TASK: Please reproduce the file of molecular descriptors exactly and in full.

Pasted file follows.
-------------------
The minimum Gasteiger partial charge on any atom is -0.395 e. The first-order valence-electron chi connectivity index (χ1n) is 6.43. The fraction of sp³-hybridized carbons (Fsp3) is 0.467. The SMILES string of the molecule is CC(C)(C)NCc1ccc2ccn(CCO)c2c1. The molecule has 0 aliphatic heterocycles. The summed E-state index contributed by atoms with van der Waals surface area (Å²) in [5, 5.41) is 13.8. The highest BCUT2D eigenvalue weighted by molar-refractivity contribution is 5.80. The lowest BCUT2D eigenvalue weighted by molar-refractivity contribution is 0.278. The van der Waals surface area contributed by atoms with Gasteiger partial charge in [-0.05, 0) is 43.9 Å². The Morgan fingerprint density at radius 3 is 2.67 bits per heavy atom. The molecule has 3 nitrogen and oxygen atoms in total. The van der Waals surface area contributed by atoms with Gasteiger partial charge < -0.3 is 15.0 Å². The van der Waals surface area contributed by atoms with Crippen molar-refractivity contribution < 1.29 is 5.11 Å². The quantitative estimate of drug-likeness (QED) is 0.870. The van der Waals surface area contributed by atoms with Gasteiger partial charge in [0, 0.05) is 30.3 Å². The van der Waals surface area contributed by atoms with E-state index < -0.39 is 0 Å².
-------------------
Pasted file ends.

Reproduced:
The minimum Gasteiger partial charge on any atom is -0.395 e. The first-order valence-electron chi connectivity index (χ1n) is 6.43. The fraction of sp³-hybridized carbons (Fsp3) is 0.467. The SMILES string of the molecule is CC(C)(C)NCc1ccc2ccn(CCO)c2c1. The molecule has 0 aliphatic heterocycles. The summed E-state index contributed by atoms with van der Waals surface area (Å²) in [5, 5.41) is 13.8. The highest BCUT2D eigenvalue weighted by molar-refractivity contribution is 5.80. The lowest BCUT2D eigenvalue weighted by molar-refractivity contribution is 0.278. The van der Waals surface area contributed by atoms with Gasteiger partial charge in [-0.05, 0) is 43.9 Å². The Morgan fingerprint density at radius 3 is 2.67 bits per heavy atom. The molecule has 3 nitrogen and oxygen atoms in total. The van der Waals surface area contributed by atoms with Gasteiger partial charge < -0.3 is 15.0 Å². The van der Waals surface area contributed by atoms with Crippen molar-refractivity contribution < 1.29 is 5.11 Å². The quantitative estimate of drug-likeness (QED) is 0.870. The van der Waals surface area contributed by atoms with Gasteiger partial charge in [0, 0.05) is 30.3 Å². The van der Waals surface area contributed by atoms with E-state index < -0.39 is 0 Å².